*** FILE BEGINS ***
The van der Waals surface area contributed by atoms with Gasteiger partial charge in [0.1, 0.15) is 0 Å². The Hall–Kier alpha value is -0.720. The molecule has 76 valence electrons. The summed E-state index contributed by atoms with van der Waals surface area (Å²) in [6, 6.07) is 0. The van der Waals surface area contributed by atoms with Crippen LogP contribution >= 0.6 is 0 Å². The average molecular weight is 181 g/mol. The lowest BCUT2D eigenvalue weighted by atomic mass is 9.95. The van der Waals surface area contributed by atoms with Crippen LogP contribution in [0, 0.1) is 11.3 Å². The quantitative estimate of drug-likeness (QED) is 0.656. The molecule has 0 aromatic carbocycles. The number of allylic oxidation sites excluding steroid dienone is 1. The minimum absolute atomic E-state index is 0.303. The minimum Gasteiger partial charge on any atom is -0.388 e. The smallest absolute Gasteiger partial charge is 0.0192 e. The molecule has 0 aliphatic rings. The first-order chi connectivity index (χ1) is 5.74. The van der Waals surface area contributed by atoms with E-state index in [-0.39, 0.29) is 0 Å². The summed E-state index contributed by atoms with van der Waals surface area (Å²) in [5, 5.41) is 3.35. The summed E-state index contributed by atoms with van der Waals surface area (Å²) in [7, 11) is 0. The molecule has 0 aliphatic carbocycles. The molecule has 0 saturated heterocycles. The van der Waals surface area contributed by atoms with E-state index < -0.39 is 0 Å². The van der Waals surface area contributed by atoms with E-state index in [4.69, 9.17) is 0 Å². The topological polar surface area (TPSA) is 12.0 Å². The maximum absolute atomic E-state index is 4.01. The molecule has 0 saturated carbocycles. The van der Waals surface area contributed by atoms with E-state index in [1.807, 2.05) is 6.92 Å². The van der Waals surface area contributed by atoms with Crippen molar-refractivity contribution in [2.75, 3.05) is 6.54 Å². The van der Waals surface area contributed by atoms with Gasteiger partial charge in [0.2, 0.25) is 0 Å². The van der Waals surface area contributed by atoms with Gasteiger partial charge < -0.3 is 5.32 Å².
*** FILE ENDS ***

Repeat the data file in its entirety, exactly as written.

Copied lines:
The van der Waals surface area contributed by atoms with Gasteiger partial charge in [0.1, 0.15) is 0 Å². The Hall–Kier alpha value is -0.720. The molecule has 76 valence electrons. The summed E-state index contributed by atoms with van der Waals surface area (Å²) in [6, 6.07) is 0. The van der Waals surface area contributed by atoms with Crippen LogP contribution >= 0.6 is 0 Å². The average molecular weight is 181 g/mol. The lowest BCUT2D eigenvalue weighted by atomic mass is 9.95. The van der Waals surface area contributed by atoms with Crippen LogP contribution in [0, 0.1) is 11.3 Å². The quantitative estimate of drug-likeness (QED) is 0.656. The molecule has 0 aromatic carbocycles. The number of allylic oxidation sites excluding steroid dienone is 1. The minimum absolute atomic E-state index is 0.303. The minimum Gasteiger partial charge on any atom is -0.388 e. The smallest absolute Gasteiger partial charge is 0.0192 e. The molecule has 0 aliphatic rings. The first-order chi connectivity index (χ1) is 5.74. The van der Waals surface area contributed by atoms with E-state index in [-0.39, 0.29) is 0 Å². The summed E-state index contributed by atoms with van der Waals surface area (Å²) in [5, 5.41) is 3.35. The summed E-state index contributed by atoms with van der Waals surface area (Å²) in [7, 11) is 0. The molecule has 0 aliphatic carbocycles. The molecule has 0 saturated heterocycles. The van der Waals surface area contributed by atoms with E-state index < -0.39 is 0 Å². The van der Waals surface area contributed by atoms with E-state index in [4.69, 9.17) is 0 Å². The topological polar surface area (TPSA) is 12.0 Å². The maximum absolute atomic E-state index is 4.01. The molecule has 0 saturated carbocycles. The van der Waals surface area contributed by atoms with E-state index in [1.807, 2.05) is 6.92 Å². The van der Waals surface area contributed by atoms with Crippen molar-refractivity contribution in [2.75, 3.05) is 6.54 Å². The van der Waals surface area contributed by atoms with Gasteiger partial charge in [0.2, 0.25) is 0 Å². The van der Waals surface area contributed by atoms with Gasteiger partial charge < -0.3 is 5.32 Å².